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TAPSA: Naxalbari, Nemu Singha and the Indo-Nepal borderlands: a cross-border life-history

February 11, 2021 - 5pm

Virtual Event

Abhishek Bhattacharyya, PhD Candidate in Anthropology and South Asian Languages and Civilizations, The University of Chicago

This essay focuses on the memories of former company children who have now become adults. I argue that taking my interlocutors’ memories as a point of departure for the study of childhood in India helps circumvent some moral, methodological and epistemological issues with this category. Childhood memories illuminate an individual’s assessment of their own experience, regardless of whether it conforms to widespread normative expectations about childhood. I argue that in this case, they also suggest certain biographical periodizations more relevant to a person’s life than prevalent age categories.A 1967 peasant uprising in the plains areas (Terai) of Darjeeling district, West Bengal, India, gave the place name “Naxalbari” to a whole trajectory of radical left politics in India – the “Naxalite” movement – which includes the longest running armed insurgency in the world. And in the adjoining Terai district of Jhapa in Nepal, a 1969 peasant uprising gave the name “Jhapali” to a strand of politics whose early participants included the current Prime Minister of Nepal. How did these two revolutionary mobilisations relate to each other, across an open international border?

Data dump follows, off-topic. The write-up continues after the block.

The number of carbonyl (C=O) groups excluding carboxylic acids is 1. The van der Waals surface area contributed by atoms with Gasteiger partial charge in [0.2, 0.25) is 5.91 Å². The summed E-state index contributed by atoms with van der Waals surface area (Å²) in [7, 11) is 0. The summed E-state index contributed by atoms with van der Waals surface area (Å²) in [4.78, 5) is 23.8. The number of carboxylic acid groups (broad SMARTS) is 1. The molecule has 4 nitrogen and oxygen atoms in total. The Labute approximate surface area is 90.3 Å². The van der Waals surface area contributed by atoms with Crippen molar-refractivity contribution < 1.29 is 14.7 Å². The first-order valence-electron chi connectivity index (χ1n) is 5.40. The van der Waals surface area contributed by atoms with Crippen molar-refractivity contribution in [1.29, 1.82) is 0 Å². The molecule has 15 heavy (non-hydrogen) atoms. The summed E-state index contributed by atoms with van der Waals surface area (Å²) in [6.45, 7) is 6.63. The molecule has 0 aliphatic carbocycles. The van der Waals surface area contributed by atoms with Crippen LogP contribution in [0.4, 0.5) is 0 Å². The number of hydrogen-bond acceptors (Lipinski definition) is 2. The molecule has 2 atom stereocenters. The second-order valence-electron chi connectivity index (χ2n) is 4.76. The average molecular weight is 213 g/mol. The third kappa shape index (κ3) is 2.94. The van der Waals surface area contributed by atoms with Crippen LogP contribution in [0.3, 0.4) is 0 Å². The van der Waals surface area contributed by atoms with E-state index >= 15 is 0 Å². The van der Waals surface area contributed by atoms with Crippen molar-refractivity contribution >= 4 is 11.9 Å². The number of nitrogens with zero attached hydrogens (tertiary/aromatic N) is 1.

Weaving in information and stories shared by different participants, this presentation is structured around the life of Nemu Singha – whose aliases include Ajit Singha in the Indian Terai, and Rajen Rajbongshi in Nepal. He is local legend for having broken out of high security prisons in both India (1971) and Nepal (1978), though few have heard of him elsewhere.

While numerous monographs bear the word “Naxalbari” in their titles, the place is at best posited as a prop for a story that moves elsewhere, carrying the name. Based upon extended fieldwork in the Indian Terai between 2017 to 2020, I reorient the narratives of Naxalbari to engage with the place and its people: belonging to various minoritized communities, often with settlements across borders, in a way that allowed for particular kinds of gendered cross-border guerrilla mobility over 1967-1977. In the process, the revolt created the groundwork for what I call a subaltern local internationalism.

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